Living with a heart close to cracking is not an easy place to be sometimes.  The only way I can manage it sometimes is through companionship – literally people we share bread with – being part of a community that cares and is passionate about similar things; through asking God to show me what I should be doing – what my role in the bigger picture might be – getting burnt out will not help; through self care so that I do have the spiritual and emotional capacity to take on those things I believe God is calling me to be involved in.  Twenty four hours away but days and weeks worth of thoughts and insights I need to let permeate my heart, soul and mind…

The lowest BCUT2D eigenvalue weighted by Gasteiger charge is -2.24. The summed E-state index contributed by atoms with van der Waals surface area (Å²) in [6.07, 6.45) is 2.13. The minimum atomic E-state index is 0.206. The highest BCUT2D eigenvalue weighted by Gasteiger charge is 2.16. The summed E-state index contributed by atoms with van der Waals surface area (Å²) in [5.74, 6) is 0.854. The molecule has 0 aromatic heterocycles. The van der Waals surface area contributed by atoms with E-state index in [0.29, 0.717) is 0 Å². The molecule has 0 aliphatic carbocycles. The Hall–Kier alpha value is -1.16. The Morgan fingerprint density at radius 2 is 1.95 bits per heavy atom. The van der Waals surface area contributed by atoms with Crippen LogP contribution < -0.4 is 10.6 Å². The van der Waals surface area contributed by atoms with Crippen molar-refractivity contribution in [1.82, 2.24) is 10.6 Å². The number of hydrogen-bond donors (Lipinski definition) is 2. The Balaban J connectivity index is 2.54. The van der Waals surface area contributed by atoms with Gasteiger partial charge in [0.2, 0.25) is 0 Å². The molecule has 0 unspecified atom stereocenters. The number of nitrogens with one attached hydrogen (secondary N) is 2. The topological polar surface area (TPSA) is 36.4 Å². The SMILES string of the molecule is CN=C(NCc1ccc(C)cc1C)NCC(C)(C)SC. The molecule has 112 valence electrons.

6 thoughts on “Wondering Wednesdays – living with a heart close to cracking

  1. The title of this resonates with me so much. I don’t know if I am interprating it at all in the right way, but for me it is how my heart currently feels at times. The heart that longs to be involved in ministry but is stuck in place (mainly a dark bedroom) with practically no contact with the outside world, and hardly any spiritual support. A heart which feels so broken and as if it can’t take any more.